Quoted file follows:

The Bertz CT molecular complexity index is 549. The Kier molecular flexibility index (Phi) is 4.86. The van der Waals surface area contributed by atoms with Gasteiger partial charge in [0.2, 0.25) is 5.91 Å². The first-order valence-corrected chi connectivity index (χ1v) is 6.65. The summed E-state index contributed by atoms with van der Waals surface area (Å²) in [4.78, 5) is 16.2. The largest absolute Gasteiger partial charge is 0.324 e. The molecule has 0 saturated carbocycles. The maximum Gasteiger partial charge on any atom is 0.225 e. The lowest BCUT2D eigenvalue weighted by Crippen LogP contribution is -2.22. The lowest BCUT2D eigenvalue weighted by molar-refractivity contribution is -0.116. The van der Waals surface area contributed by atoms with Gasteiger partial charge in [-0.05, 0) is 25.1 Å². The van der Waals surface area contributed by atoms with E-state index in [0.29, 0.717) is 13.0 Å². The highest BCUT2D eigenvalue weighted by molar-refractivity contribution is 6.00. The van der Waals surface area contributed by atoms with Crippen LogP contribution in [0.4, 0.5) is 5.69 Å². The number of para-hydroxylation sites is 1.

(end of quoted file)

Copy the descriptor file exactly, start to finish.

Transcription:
The Bertz CT molecular complexity index is 549. The Kier molecular flexibility index (Phi) is 4.86. The van der Waals surface area contributed by atoms with Gasteiger partial charge in [0.2, 0.25) is 5.91 Å². The first-order valence-corrected chi connectivity index (χ1v) is 6.65. The summed E-state index contributed by atoms with van der Waals surface area (Å²) in [4.78, 5) is 16.2. The largest absolute Gasteiger partial charge is 0.324 e. The molecule has 0 saturated carbocycles. The maximum Gasteiger partial charge on any atom is 0.225 e. The lowest BCUT2D eigenvalue weighted by Crippen LogP contribution is -2.22. The lowest BCUT2D eigenvalue weighted by molar-refractivity contribution is -0.116. The van der Waals surface area contributed by atoms with Gasteiger partial charge in [-0.05, 0) is 25.1 Å². The van der Waals surface area contributed by atoms with E-state index in [0.29, 0.717) is 13.0 Å². The highest BCUT2D eigenvalue weighted by molar-refractivity contribution is 6.00. The van der Waals surface area contributed by atoms with Crippen LogP contribution in [0.4, 0.5) is 5.69 Å². The number of para-hydroxylation sites is 1.